By Simon Hall, Contributing Reporter
RIO DE JANEIRO, BRAZIL – With Rio de Janeiro Carnival celebrations only two weeks away, over one million tourists from around the world are about to descend on the city for a long weekend of revelry. These festivities first arrived in Rio when Catholic Portuguese settlers brought with them their pre-Lenten ceremonies comprised of a few simple balls and masquerade dances.
Over time, the gatherings grew more extravagant as they acquired ingredients from imported cultures, and now this festive season is the highlight on Brazil’s cultural calendar.
The international focus on Rio’s Carnival has much to do with the spectacular parades held in the purpose-built, Oscar Niemeyer designed, Sambódromo.
This ‘stadium of samba’ is a permanent parade route flanked by concrete grandstands and will, over four exuberant early February nights, transform into the world’s longest and most ostentatious runway. In total, 26 samba schools will grace the stage and dazzle the 80,000 capacity crowd with exquisitely choreographed routines, flamboyant dancing, and an astonishing cavalcade of floats.
The festivities begin at 9pm on Friday 5th when Acadêmicos da Rocinha opens proceedings in Serie A; the second tier samba school competition. For the first two nights, fourteen schools will compete for promotion to the illustrious top division.
These opening parades are themselves quite sensational, yet they are simply viewed as the prelude to the Grupo Especial extravaganza on Sunday and Monday – the benchmark against which all parades across the world are measured.
This ornate spectacle features the twelve best samba schools in the city, each fronted by a glamorous Carnival Queen and flanked by an array of dancers, drummers, and vocalists responding to a specific theme. The whole show is spellbinding, with many of the schools spending in excess of US$1 million on their processions.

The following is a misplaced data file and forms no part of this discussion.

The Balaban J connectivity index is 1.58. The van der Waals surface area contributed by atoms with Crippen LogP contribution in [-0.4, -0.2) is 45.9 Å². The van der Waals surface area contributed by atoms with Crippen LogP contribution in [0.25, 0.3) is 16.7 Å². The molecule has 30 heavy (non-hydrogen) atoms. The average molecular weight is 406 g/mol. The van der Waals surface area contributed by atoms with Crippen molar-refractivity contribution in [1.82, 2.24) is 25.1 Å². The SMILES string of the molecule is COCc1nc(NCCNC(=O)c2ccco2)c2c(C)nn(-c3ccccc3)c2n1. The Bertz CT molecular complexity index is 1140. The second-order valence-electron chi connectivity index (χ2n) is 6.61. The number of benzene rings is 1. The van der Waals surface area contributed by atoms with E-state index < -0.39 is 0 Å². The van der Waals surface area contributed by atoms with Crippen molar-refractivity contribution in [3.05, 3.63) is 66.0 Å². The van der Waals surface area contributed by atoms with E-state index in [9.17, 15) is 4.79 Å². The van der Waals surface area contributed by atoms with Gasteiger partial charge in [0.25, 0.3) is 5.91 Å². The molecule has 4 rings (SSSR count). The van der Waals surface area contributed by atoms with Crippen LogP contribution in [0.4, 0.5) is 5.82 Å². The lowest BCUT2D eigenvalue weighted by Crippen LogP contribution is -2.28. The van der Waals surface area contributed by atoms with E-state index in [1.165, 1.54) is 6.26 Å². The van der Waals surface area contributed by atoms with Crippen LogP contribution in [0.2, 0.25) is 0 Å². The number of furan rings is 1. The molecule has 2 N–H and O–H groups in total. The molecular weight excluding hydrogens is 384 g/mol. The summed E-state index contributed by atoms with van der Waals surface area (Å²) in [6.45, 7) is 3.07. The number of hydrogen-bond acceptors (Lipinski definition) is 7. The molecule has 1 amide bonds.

Tickets for these evenings are naturally in high demand, and scouring the myriad of sectors to find the best spot to view the action can be a daunting task. Indeed, each of the thirteen sectors offers a different experience.
Those located towards the end of the runway are widely considered the finest for acoustics: the drumming battery of every school must stop and perform between sectors 9 and 11 which creates a particularly special atmosphere unrivaled throughout the rest of the arena.
Sector 9 is also a designated tourist zone and it remains the only place with numbered seats. In preparation for the 2016 Summer Olympics, the Sambódromo has undergone some significant renovations to enhance the audience experience – new sectors have been constructed, existing sectors have been somewhat modernized, visibility has been greatly improved, and the complex now has a renewed aesthetic and fresh identity – in reality, any seat is a great seat.
Carnival time in Rio is typically chaotic, and so arriving early to the Sambódromo on parade nights is strongly recommended. Getting there is easy enough as the stadium is conveniently located near to two subway stations: ticket holders sitting in an even numbered sector should use Praça Onze, while those with a seat in an odd numbered sector are recommended to use Central.
During Carnival, inside the Sambódromo is said to be the safest place in South America due to the high security presence, but spectators are advised to remain vigilant, leave any valuables at home, and carry only what they need.
The celebrations will come to a close in the wee hours of Tuesday, with locals and tourists alike retiring to the city’s beaches exhausted and exhilarated. While the parades are considered the highlight of Rio Carnival, there are also a host of street parties (known locally as blocos), open-air concerts, and lavish Carnival Balls to be enjoyed across the four days. Whatever the party, wherever the place, the one million visitors to Rio will be sure to enjoy an atmosphere incomparable to anything else.
This is a sponsored article written by Simon Hall, English Content Editor for Daytours4u.com.